The lawsuit claims that a “group of thieves discovered that these Exchange Accommodators were unregulated businesses holding large sums of cash that needed ready access to only a small percentage of the money to operate as going concerns. Pursuant to a conspiracy, these thieves purchased several Exchange Accommodators, gained access to their funds held in trust with the assistance of certain brokerage houses, stole the majority of those funds for personal gain, and caused over $80,000,000 in damages which was exposed when the real estate market finally cooled.”

According to the lawsuit, money held in trust by SWX was funneled to shell companies that Santa Barbara businessman Donald Kay McGhan set up to launder the funds, which were then withdrawn for his and his accomplices’ benefit.

The plaintiffs claim that the exchange accomodators were operated as a ponzi scheme by Donald Kay McGhan and his alleged accomplices.

Because the real estate market was hot in 2004 and 2005, money coming in for new 1031 exchanges could be used to cover funds deposited for previous exchanges that McGhan and his cohorts had already raided.

When the real estate market suddenly cooled at the end of 2005, the number of 1031 transactions declined and not enough money was coming in to cover the embezzled funds, according to the suit.

By April 2006, the scheme began to unravel as SWX faced liquidity problems, the lawsuit states, and by October 2006, approximately $80 million was missing from the trust funds.

The QI defendants in the lawsuit include Southwest Exchange, Inc. (SWX), doing business as Southwest Exchange Corporation and Southwest 1031 Exchange, and Qualified Exchange Services, Inc. (QES).

Individual defendants include Donald Kay McGhan, Jim J. McGhan, Dean A. Koch, Nikki M. Pomeroy, Albert Conton, Peter John Demarigny, Kyleen M. Dawson, and Megan L. Amsler.

Donald Kay McGhan, 73, was the founder, chairman, and president of the McGhan Medical Corporation, maker of silicone breast implants and for many years one of the Santa Barbara’s top employers. McGhan left the company, now called Inamed Aesthetics, in 1998, and the company later settled a fraud suit filed by the Securities and Exchange Commission alleging that McGhan had filed false financial statements that misled investors.  McGhan himself paid a $50,000 fine to the SEC.

Additional corporate defendants include Capital Reef Management Corp., Cennedig LLC, Medicor LTD, International Integrated Industries LLC, Ventana Coast LLC, and Sirius Capital LLC.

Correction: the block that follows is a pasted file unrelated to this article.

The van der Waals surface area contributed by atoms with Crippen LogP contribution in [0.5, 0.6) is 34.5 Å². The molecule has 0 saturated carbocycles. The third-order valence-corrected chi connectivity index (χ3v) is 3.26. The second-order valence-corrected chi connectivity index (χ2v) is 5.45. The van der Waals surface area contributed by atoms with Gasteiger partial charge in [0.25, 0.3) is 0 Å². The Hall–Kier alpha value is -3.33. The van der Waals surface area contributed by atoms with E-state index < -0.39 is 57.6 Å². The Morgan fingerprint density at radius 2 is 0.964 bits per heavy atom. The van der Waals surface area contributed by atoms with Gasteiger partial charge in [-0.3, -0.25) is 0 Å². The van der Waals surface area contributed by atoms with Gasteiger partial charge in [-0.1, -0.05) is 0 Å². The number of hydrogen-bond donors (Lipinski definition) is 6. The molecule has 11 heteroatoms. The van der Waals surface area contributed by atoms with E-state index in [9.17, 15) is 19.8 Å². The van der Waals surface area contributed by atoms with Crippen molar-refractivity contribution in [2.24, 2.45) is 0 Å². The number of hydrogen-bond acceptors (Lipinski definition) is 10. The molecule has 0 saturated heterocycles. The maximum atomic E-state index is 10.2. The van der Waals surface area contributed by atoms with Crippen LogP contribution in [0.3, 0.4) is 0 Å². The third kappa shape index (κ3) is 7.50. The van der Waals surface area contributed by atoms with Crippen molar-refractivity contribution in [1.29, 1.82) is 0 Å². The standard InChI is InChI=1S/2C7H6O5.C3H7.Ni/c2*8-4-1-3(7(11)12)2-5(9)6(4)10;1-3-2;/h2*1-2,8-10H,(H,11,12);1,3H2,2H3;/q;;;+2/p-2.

The plaintiffs also claim that major financial firms Citigroup, Salomon Smith Barney, and UBS Financial Services participated in the scheme.

There is also an ongoing criminal investigation.

You can see the complaint here.

Our advice:

If you’re planning to do a 1031 exchange, make sure that you perform due diligence in your choice of a QI or exchange accomodator, make sure that the QI is bonded, and make sure that you work with an experienced tax advisor and attorney who can help you navigate the 1031 exchange process. 

And, as we’ve said before, it is imperative that the Federation of Exchange Accomodators (FEA) work more closely with state and federal authorities to establish regulations for QIs that will restore and maintain public confidence.

UPDATE:

A $23 million settlement has been reached with UBS Financial Services, one of the defendants in the plaintiffs’ class action lawsuit.  You can read our post about the settlement here.

U.S. Court Rips Subprime Lender as “Ticking Time Bomb” — Faults New Century Executives and Big Four Auditor

The Final Report in the federal bankruptcy proceedings involving subprime mortgage lender New Century Financial Corp. was made public today by the United States Bankruptcy Court for the District of Delaware.

You can read the Final Report here.

Following an investigation that began in June 2007, the 550-page report reviews the accounting and financial reporting practices, loan origination operations, audit committee and internal audit department, and system of internal controls of New Century, once the second-largest originator of subprime home loans in the U.S.

According to the report, the now bankrupt mortgage lender used improper accounting practices while making risky loans, creating “a ticking time bomb” that led to the company’s collapse.

The New York Times has called the report “the most comprehensive and damning document that has been released about the failings of a mortgage business.”

The report states:

“New Century had a brazen obsession with increasing loan originations, without due regard to the risks associated with that business strategy.”

“The increasingly risky nature of New Century’s loan originations created a ticking time bomb that detonated in 2007.”

“Senior management turned a blind eye to the increasing risks of New Century’s loan originations and did not take appropriate steps to manage those risks.”

In one example cited in the report, New Century understated by more than 1000 percent the amount of money it needed to have on reserve to buy back bad loans. As a result, it reported a profit of $63.5 million in the third quarter of 2006, when it should have reported a loss.

New Century also failed to include the interest that it was obligated to pay to investors whenever it was forced to buy back bad loans.

In addition, the report concluded that New Century’s accounting firm, KPMG LLC, one of the Big Four accounting firms, actively enabled New Century’s improper accounting practices. 

Court-appointed examiner Michael J. Missal observed that “As an independent auditor [KPMG is] supposed to look very skeptically at any client, and here they became advocates for the client and in fact even suggested some improper accounting treatment that ultimately started New Century down the road it’s taken.”

The improper accounting also led to higher bonuses for New Century executives.

New Century once billed itself as “A New Shade of the Blue Chip.”

Creditors of New Century now say they are owed $35 billion.

The former subprime lending giant’s stock peaked at nearly $65.95 in late 2004 — on Wednesday it was trading at a penny.

You can read New Century’s Chapter 11 Bankruptcy filings here.

New Century is being sued by hundreds of investors and remains the target of a federal criminal investigation.